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Published: Thursday, 10/6/2005

Sarantou spells out Toledo's challenges


A sit-down with George Sarantou almost requires a seat belt. You don't even need to ask the Toledo council at-large candidate why he's running before he's off and running.

Seated in his downtown office, Mr. Sarantou quickly spells out the challenges facing the city: the economy, money in general, and the citizenry's lack of pride in Toledo.

The 53-year-old Republican was elected to council four years ago and has chaired the council finance and budget committee for the last three. After the flush times of the 1990s, these last several lean years have proven educational in terms of managing a multimillion dollar budget.

"Starting in tough economic times, you learn to say no and you learn how to find money," he says. "It can make you a better government official because you're aware of the realities."

It also forces one to set priorities, he adds. When layoffs among emergency workers looked likely last fall, the finance committee combed through the budget to find other cuts instead. "The last thing I wanted to do was have police and fire lay-offs," he says, citing the need for public safety.

A major issue facing Toledo is the high cost of utilities, he says, with electricity and natural gas costs higher here than in Columbus, Cincinnati, or Dayton.

"It affects all income levels" and can put off companies eyeing the area as a potential place to relocate, he says. "From an economic development aspect, that really hurts."

Other conflicts come when considering zoning and planning requests, which he calls "one of the most difficult parts" of the job. An apartment complex for University of Toledo students caused a schism in the Westwood Avenue and Dorr Street area.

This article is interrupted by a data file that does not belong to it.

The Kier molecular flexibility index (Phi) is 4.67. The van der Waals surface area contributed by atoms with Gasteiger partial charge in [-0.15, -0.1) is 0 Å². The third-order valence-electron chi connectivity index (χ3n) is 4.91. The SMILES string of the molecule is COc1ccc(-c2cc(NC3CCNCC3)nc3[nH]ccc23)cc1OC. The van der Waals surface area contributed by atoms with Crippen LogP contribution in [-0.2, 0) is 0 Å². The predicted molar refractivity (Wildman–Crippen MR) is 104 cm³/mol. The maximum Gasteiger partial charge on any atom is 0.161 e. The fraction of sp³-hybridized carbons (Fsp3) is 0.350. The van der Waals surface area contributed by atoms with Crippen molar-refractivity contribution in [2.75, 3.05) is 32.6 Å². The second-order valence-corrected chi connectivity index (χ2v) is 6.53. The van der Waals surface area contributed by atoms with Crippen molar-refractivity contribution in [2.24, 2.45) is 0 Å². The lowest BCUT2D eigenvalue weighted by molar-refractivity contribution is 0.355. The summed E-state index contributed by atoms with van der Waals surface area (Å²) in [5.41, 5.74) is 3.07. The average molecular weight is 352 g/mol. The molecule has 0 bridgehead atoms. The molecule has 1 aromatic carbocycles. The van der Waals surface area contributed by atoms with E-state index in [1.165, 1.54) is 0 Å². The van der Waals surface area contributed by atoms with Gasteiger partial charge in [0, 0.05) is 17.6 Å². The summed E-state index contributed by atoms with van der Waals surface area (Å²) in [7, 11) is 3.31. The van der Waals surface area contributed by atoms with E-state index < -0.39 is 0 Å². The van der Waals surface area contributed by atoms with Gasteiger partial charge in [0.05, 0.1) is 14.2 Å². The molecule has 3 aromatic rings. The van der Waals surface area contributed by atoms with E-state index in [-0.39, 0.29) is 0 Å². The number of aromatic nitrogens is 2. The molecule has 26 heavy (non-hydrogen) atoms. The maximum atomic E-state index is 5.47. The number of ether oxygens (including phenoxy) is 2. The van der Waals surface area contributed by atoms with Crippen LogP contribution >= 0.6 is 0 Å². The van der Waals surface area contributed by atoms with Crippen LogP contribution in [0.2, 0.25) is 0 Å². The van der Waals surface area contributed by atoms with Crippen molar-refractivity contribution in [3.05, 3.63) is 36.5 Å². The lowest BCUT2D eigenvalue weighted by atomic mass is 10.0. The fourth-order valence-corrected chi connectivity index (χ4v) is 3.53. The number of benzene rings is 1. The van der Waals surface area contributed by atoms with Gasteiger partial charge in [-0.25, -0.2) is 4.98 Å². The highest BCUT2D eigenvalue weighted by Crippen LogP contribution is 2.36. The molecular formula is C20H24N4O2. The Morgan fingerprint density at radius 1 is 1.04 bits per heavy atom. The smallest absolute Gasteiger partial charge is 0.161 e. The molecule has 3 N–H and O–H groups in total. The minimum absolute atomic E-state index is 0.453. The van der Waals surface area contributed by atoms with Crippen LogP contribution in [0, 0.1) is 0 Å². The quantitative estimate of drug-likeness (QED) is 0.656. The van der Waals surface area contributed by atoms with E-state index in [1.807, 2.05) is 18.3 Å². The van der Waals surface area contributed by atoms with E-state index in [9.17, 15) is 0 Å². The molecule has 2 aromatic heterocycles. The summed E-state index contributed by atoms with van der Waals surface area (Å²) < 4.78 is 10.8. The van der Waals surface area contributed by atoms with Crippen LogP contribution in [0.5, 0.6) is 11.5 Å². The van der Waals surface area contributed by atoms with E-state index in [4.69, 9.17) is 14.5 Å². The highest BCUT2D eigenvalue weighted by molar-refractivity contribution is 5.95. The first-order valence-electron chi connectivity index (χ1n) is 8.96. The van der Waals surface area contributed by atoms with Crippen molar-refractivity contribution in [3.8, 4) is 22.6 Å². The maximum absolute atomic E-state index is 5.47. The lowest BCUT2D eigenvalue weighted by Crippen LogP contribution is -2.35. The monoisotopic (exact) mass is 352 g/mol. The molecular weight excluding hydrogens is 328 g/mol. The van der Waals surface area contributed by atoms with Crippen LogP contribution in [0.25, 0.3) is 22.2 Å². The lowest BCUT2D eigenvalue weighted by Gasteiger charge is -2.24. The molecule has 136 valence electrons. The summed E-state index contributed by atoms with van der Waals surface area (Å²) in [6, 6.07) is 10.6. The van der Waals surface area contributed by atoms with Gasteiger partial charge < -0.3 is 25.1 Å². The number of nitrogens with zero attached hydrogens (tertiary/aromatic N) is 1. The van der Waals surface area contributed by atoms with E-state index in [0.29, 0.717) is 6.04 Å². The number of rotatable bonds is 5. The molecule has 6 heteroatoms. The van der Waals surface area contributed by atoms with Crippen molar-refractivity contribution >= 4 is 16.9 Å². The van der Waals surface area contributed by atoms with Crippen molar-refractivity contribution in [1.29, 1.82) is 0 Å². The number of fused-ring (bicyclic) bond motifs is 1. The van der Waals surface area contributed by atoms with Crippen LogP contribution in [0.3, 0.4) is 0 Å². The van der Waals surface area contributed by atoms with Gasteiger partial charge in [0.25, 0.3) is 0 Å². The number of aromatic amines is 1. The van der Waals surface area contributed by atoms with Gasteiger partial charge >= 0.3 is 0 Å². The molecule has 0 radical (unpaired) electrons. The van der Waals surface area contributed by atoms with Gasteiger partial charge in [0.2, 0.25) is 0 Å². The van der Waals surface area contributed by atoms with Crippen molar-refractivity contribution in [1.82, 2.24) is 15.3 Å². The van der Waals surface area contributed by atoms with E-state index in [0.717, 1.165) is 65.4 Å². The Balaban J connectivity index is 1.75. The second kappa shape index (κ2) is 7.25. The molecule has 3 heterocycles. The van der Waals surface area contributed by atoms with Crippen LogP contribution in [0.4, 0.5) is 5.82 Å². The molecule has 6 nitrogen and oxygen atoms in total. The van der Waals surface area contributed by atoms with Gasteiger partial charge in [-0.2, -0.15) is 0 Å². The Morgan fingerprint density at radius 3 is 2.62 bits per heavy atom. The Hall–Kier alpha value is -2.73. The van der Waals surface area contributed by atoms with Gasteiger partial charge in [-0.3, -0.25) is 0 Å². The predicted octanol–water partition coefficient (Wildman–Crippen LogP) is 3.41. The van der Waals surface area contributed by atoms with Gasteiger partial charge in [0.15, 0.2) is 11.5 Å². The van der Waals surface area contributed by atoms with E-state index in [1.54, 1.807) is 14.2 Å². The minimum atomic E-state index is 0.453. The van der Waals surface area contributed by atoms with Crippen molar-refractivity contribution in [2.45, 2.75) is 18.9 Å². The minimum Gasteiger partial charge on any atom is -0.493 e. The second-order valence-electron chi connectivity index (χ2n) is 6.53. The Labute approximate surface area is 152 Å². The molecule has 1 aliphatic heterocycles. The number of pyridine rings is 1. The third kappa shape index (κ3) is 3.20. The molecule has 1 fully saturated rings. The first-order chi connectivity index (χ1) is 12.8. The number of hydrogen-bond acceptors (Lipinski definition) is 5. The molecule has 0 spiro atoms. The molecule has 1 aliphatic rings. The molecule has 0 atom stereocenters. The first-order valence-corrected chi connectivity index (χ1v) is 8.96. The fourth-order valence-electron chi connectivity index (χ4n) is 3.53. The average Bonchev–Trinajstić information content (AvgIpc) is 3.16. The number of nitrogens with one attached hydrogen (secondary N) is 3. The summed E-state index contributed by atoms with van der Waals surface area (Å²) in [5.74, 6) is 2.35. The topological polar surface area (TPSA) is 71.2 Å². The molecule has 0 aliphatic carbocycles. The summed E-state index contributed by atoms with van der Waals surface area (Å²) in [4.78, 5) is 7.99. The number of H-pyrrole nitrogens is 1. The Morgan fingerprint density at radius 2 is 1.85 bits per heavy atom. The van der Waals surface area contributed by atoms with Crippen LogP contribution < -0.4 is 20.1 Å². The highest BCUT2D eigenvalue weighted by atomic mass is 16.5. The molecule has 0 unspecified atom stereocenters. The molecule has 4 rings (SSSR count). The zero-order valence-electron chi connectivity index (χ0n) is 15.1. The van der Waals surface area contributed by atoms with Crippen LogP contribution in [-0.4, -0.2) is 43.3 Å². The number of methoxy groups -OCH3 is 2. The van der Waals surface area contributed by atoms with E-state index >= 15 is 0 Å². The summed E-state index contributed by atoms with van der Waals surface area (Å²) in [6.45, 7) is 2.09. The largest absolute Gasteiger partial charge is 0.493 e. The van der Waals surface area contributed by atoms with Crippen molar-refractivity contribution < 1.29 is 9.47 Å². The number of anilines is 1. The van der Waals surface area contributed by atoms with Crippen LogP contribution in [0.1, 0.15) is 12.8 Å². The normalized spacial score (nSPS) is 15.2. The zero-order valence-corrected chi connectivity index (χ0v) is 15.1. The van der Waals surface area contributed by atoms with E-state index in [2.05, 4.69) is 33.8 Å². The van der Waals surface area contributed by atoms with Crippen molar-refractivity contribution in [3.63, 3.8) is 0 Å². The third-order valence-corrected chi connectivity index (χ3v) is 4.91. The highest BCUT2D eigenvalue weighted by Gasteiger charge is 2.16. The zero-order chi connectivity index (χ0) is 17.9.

"You've got neighbors who don't want to see change in their neighborhood," he say. "Other wanted to get the students out of the neighborhood and into an apartment building."

He weighed the options, and ultimately voted to approve the apartment building.

"That is an example of how you can't please both parties," he says, with a shake of his head.

As for other cities Toledo might use as a redevelopment model, Akron shines, he says. Like many industrial cities, Akron watched many of its economic mainstays shut down or leave in the 1970s and '80s. But unlike Youngstown, which found itself in a similar scenario, Akron "turned it around. Its unemployment is lower than Toledo's, and their downtown is nice. They've changed their manufacturing ideas, they've gone high-tech," a course Toledo should follow too.

A more insidious problem facing Toledo is the city's own mindset.

"One of the biggest obstacles is Toledoans' low self-esteem about Toledo," he says. "We have our challenges, [but] we have a lot of good things going for us."

He hopes to be part of a larger plan to revitalize the city. "We need to plot a strategy and go for it," he says.

"Our best days are still ahead of us," he adds. "I really believe that."

Contact Vanessa Winans at:


or 419-724-6168.

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